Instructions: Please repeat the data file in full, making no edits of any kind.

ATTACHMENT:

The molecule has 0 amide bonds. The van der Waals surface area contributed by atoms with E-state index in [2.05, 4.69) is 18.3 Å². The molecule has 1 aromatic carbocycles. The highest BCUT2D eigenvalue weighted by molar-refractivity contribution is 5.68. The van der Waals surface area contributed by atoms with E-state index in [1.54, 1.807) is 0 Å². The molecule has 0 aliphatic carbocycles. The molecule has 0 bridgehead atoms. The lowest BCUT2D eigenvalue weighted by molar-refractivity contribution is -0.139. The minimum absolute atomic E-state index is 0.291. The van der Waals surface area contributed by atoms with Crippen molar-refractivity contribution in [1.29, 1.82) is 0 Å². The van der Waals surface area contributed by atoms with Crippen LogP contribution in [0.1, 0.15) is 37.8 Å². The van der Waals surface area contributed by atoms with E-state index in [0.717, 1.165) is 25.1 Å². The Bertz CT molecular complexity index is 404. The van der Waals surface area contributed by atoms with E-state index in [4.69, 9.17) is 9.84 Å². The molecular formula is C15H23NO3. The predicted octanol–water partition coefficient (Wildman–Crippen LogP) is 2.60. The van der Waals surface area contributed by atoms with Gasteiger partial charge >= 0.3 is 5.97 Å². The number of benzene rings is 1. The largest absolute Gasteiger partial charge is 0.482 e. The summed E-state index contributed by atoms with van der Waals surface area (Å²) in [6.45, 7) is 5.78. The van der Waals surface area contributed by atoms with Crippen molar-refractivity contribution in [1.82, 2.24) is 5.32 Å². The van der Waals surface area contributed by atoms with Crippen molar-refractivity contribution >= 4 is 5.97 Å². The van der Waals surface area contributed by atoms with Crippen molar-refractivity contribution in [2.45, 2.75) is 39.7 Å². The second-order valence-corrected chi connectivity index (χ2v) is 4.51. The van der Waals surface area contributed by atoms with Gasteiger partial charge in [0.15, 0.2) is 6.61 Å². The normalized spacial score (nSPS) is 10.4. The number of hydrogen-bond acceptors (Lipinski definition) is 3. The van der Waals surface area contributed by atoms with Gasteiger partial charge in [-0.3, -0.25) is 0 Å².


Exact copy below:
The molecule has 0 amide bonds. The van der Waals surface area contributed by atoms with E-state index in [2.05, 4.69) is 18.3 Å². The molecule has 1 aromatic carbocycles. The highest BCUT2D eigenvalue weighted by molar-refractivity contribution is 5.68. The van der Waals surface area contributed by atoms with E-state index in [1.54, 1.807) is 0 Å². The molecule has 0 aliphatic carbocycles. The molecule has 0 bridgehead atoms. The lowest BCUT2D eigenvalue weighted by molar-refractivity contribution is -0.139. The minimum absolute atomic E-state index is 0.291. The van der Waals surface area contributed by atoms with Crippen molar-refractivity contribution in [1.29, 1.82) is 0 Å². The van der Waals surface area contributed by atoms with Crippen LogP contribution in [0.1, 0.15) is 37.8 Å². The van der Waals surface area contributed by atoms with E-state index in [0.717, 1.165) is 25.1 Å². The Bertz CT molecular complexity index is 404. The van der Waals surface area contributed by atoms with E-state index in [4.69, 9.17) is 9.84 Å². The molecular formula is C15H23NO3. The predicted octanol–water partition coefficient (Wildman–Crippen LogP) is 2.60. The van der Waals surface area contributed by atoms with Gasteiger partial charge >= 0.3 is 5.97 Å². The number of benzene rings is 1. The largest absolute Gasteiger partial charge is 0.482 e. The summed E-state index contributed by atoms with van der Waals surface area (Å²) in [6.45, 7) is 5.78. The van der Waals surface area contributed by atoms with Crippen molar-refractivity contribution in [1.82, 2.24) is 5.32 Å². The van der Waals surface area contributed by atoms with Crippen molar-refractivity contribution >= 4 is 5.97 Å². The van der Waals surface area contributed by atoms with Crippen molar-refractivity contribution in [2.45, 2.75) is 39.7 Å². The second-order valence-corrected chi connectivity index (χ2v) is 4.51. The van der Waals surface area contributed by atoms with Gasteiger partial charge in [0.15, 0.2) is 6.61 Å². The normalized spacial score (nSPS) is 10.4. The number of hydrogen-bond acceptors (Lipinski definition) is 3. The van der Waals surface area contributed by atoms with Gasteiger partial charge in [-0.3, -0.25) is 0 Å².